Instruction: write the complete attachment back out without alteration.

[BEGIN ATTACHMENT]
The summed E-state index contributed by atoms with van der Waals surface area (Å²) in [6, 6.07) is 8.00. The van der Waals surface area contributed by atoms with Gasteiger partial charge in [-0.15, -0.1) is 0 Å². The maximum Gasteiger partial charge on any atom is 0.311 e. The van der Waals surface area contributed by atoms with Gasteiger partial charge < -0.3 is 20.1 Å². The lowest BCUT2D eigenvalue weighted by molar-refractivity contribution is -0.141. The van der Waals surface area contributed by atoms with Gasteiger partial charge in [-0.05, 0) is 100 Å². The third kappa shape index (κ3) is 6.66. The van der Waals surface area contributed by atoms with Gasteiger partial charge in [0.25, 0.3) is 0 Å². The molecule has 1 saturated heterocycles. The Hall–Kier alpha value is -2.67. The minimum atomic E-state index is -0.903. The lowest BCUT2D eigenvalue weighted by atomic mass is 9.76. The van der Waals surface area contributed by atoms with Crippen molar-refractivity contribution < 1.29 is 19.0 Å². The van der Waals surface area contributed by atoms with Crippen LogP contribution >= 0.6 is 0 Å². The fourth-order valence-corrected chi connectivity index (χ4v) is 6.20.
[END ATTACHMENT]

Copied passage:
The summed E-state index contributed by atoms with van der Waals surface area (Å²) in [6, 6.07) is 8.00. The van der Waals surface area contributed by atoms with Gasteiger partial charge in [-0.15, -0.1) is 0 Å². The maximum Gasteiger partial charge on any atom is 0.311 e. The van der Waals surface area contributed by atoms with Gasteiger partial charge < -0.3 is 20.1 Å². The lowest BCUT2D eigenvalue weighted by molar-refractivity contribution is -0.141. The van der Waals surface area contributed by atoms with Gasteiger partial charge in [-0.05, 0) is 100 Å². The third kappa shape index (κ3) is 6.66. The van der Waals surface area contributed by atoms with Gasteiger partial charge in [0.25, 0.3) is 0 Å². The molecule has 1 saturated heterocycles. The Hall–Kier alpha value is -2.67. The minimum atomic E-state index is -0.903. The lowest BCUT2D eigenvalue weighted by atomic mass is 9.76. The van der Waals surface area contributed by atoms with Crippen molar-refractivity contribution < 1.29 is 19.0 Å². The van der Waals surface area contributed by atoms with Crippen LogP contribution >= 0.6 is 0 Å². The fourth-order valence-corrected chi connectivity index (χ4v) is 6.20.